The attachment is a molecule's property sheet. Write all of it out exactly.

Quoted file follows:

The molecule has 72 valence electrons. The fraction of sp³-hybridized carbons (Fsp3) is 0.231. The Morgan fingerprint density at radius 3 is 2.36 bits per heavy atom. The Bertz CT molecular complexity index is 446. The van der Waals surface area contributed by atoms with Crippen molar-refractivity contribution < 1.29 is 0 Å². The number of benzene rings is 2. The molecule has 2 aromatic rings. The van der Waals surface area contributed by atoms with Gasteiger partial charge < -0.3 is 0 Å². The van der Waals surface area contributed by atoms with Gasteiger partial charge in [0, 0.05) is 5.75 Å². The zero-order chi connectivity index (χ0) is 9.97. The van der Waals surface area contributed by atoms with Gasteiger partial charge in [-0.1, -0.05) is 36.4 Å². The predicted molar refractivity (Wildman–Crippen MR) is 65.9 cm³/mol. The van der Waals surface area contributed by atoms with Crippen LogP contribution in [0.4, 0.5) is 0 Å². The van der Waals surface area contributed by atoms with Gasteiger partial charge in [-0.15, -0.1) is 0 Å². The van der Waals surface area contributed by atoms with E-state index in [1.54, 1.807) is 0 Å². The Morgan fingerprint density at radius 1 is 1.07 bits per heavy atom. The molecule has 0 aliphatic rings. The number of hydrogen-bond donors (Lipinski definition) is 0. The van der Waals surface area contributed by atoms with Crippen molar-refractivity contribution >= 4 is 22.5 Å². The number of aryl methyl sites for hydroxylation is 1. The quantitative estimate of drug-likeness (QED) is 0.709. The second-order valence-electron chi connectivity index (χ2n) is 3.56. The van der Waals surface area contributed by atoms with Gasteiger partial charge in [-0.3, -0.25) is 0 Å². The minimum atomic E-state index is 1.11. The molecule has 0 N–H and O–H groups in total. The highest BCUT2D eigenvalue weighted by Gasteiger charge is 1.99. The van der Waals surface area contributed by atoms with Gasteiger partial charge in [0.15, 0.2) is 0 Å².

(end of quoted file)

The molecule has 72 valence electrons. The fraction of sp³-hybridized carbons (Fsp3) is 0.231. The Morgan fingerprint density at radius 3 is 2.36 bits per heavy atom. The Bertz CT molecular complexity index is 446. The van der Waals surface area contributed by atoms with Crippen molar-refractivity contribution < 1.29 is 0 Å². The number of benzene rings is 2. The molecule has 2 aromatic rings. The van der Waals surface area contributed by atoms with Gasteiger partial charge < -0.3 is 0 Å². The van der Waals surface area contributed by atoms with Gasteiger partial charge in [0, 0.05) is 5.75 Å². The zero-order chi connectivity index (χ0) is 9.97. The van der Waals surface area contributed by atoms with Gasteiger partial charge in [-0.1, -0.05) is 36.4 Å². The predicted molar refractivity (Wildman–Crippen MR) is 65.9 cm³/mol. The van der Waals surface area contributed by atoms with Crippen LogP contribution in [0.4, 0.5) is 0 Å². The van der Waals surface area contributed by atoms with Gasteiger partial charge in [-0.15, -0.1) is 0 Å². The van der Waals surface area contributed by atoms with E-state index in [1.54, 1.807) is 0 Å². The Morgan fingerprint density at radius 1 is 1.07 bits per heavy atom. The molecule has 0 aliphatic rings. The number of hydrogen-bond donors (Lipinski definition) is 0. The van der Waals surface area contributed by atoms with Crippen molar-refractivity contribution >= 4 is 22.5 Å². The number of aryl methyl sites for hydroxylation is 1. The quantitative estimate of drug-likeness (QED) is 0.709. The second-order valence-electron chi connectivity index (χ2n) is 3.56. The van der Waals surface area contributed by atoms with Gasteiger partial charge in [-0.3, -0.25) is 0 Å². The minimum atomic E-state index is 1.11. The molecule has 0 N–H and O–H groups in total. The highest BCUT2D eigenvalue weighted by Gasteiger charge is 1.99. The van der Waals surface area contributed by atoms with Gasteiger partial charge in [0.15, 0.2) is 0 Å².